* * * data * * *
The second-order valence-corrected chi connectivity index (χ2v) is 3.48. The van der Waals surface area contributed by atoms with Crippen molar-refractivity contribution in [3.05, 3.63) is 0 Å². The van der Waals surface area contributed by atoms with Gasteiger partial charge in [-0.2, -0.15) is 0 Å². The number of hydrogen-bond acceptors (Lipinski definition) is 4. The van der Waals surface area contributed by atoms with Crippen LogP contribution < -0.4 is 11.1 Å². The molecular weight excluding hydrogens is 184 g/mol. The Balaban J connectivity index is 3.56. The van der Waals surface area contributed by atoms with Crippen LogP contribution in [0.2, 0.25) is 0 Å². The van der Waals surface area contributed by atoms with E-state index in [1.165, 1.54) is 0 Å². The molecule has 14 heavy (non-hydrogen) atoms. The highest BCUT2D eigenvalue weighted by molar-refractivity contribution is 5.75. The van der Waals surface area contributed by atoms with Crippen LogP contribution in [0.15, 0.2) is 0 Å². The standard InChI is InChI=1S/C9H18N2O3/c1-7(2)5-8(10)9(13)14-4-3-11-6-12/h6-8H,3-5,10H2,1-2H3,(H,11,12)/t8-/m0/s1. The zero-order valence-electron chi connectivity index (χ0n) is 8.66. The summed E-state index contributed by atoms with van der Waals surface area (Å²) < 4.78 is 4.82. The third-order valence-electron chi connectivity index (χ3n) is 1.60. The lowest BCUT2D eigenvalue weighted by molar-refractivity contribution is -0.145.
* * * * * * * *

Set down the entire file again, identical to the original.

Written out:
The second-order valence-corrected chi connectivity index (χ2v) is 3.48. The van der Waals surface area contributed by atoms with Crippen molar-refractivity contribution in [3.05, 3.63) is 0 Å². The van der Waals surface area contributed by atoms with Gasteiger partial charge in [-0.2, -0.15) is 0 Å². The number of hydrogen-bond acceptors (Lipinski definition) is 4. The van der Waals surface area contributed by atoms with Crippen LogP contribution < -0.4 is 11.1 Å². The molecular weight excluding hydrogens is 184 g/mol. The Balaban J connectivity index is 3.56. The van der Waals surface area contributed by atoms with Crippen LogP contribution in [0.2, 0.25) is 0 Å². The van der Waals surface area contributed by atoms with E-state index in [1.165, 1.54) is 0 Å². The molecule has 14 heavy (non-hydrogen) atoms. The highest BCUT2D eigenvalue weighted by molar-refractivity contribution is 5.75. The van der Waals surface area contributed by atoms with Crippen LogP contribution in [0.15, 0.2) is 0 Å². The standard InChI is InChI=1S/C9H18N2O3/c1-7(2)5-8(10)9(13)14-4-3-11-6-12/h6-8H,3-5,10H2,1-2H3,(H,11,12)/t8-/m0/s1. The zero-order valence-electron chi connectivity index (χ0n) is 8.66. The summed E-state index contributed by atoms with van der Waals surface area (Å²) < 4.78 is 4.82. The third-order valence-electron chi connectivity index (χ3n) is 1.60. The lowest BCUT2D eigenvalue weighted by molar-refractivity contribution is -0.145.